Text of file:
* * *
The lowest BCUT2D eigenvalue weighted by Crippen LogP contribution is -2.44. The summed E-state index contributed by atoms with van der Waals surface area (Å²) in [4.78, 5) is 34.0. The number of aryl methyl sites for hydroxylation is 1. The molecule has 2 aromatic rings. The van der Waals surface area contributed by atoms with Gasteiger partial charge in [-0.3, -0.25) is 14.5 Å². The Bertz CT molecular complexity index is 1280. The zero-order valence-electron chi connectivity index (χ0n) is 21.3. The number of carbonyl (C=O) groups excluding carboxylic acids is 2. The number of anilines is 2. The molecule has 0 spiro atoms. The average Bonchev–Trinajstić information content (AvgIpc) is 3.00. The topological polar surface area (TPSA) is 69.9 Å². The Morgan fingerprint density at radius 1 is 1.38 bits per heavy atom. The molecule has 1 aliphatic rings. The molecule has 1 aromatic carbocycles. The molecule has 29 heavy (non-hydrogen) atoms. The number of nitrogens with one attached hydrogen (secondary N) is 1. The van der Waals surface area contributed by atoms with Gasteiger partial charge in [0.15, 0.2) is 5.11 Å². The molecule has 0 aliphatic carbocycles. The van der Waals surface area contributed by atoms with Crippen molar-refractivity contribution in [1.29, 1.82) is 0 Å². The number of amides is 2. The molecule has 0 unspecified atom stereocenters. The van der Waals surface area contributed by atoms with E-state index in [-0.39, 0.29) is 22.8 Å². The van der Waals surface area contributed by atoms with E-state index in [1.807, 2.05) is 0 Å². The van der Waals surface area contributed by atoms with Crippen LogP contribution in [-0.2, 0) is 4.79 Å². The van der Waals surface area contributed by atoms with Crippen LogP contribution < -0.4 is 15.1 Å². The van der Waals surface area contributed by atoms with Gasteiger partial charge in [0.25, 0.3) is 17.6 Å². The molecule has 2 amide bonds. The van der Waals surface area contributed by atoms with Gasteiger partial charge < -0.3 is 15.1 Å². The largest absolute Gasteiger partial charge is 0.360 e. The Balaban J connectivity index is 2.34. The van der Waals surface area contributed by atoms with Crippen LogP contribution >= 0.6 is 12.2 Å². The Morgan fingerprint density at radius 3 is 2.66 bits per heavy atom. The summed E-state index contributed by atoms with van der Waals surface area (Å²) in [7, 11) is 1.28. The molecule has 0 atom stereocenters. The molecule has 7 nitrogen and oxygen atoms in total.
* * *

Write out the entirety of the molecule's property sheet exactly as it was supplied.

The lowest BCUT2D eigenvalue weighted by Crippen LogP contribution is -2.44. The summed E-state index contributed by atoms with van der Waals surface area (Å²) in [4.78, 5) is 34.0. The number of aryl methyl sites for hydroxylation is 1. The molecule has 2 aromatic rings. The van der Waals surface area contributed by atoms with Gasteiger partial charge in [-0.3, -0.25) is 14.5 Å². The Bertz CT molecular complexity index is 1280. The zero-order valence-electron chi connectivity index (χ0n) is 21.3. The number of carbonyl (C=O) groups excluding carboxylic acids is 2. The number of anilines is 2. The molecule has 0 spiro atoms. The average Bonchev–Trinajstić information content (AvgIpc) is 3.00. The topological polar surface area (TPSA) is 69.9 Å². The Morgan fingerprint density at radius 1 is 1.38 bits per heavy atom. The molecule has 1 aliphatic rings. The molecule has 1 aromatic carbocycles. The molecule has 29 heavy (non-hydrogen) atoms. The number of nitrogens with one attached hydrogen (secondary N) is 1. The van der Waals surface area contributed by atoms with Gasteiger partial charge in [0.15, 0.2) is 5.11 Å². The molecule has 0 aliphatic carbocycles. The van der Waals surface area contributed by atoms with Crippen molar-refractivity contribution in [1.29, 1.82) is 0 Å². The number of amides is 2. The molecule has 0 unspecified atom stereocenters. The van der Waals surface area contributed by atoms with E-state index in [-0.39, 0.29) is 22.8 Å². The van der Waals surface area contributed by atoms with E-state index in [1.807, 2.05) is 0 Å². The van der Waals surface area contributed by atoms with Crippen LogP contribution in [-0.2, 0) is 4.79 Å². The van der Waals surface area contributed by atoms with Crippen LogP contribution < -0.4 is 15.1 Å². The van der Waals surface area contributed by atoms with Gasteiger partial charge in [0.25, 0.3) is 17.6 Å². The molecule has 2 amide bonds. The van der Waals surface area contributed by atoms with Gasteiger partial charge < -0.3 is 15.1 Å². The largest absolute Gasteiger partial charge is 0.360 e. The Balaban J connectivity index is 2.34. The van der Waals surface area contributed by atoms with Crippen LogP contribution >= 0.6 is 12.2 Å². The Morgan fingerprint density at radius 3 is 2.66 bits per heavy atom. The summed E-state index contributed by atoms with van der Waals surface area (Å²) in [7, 11) is 1.28. The molecule has 0 atom stereocenters. The molecule has 7 nitrogen and oxygen atoms in total.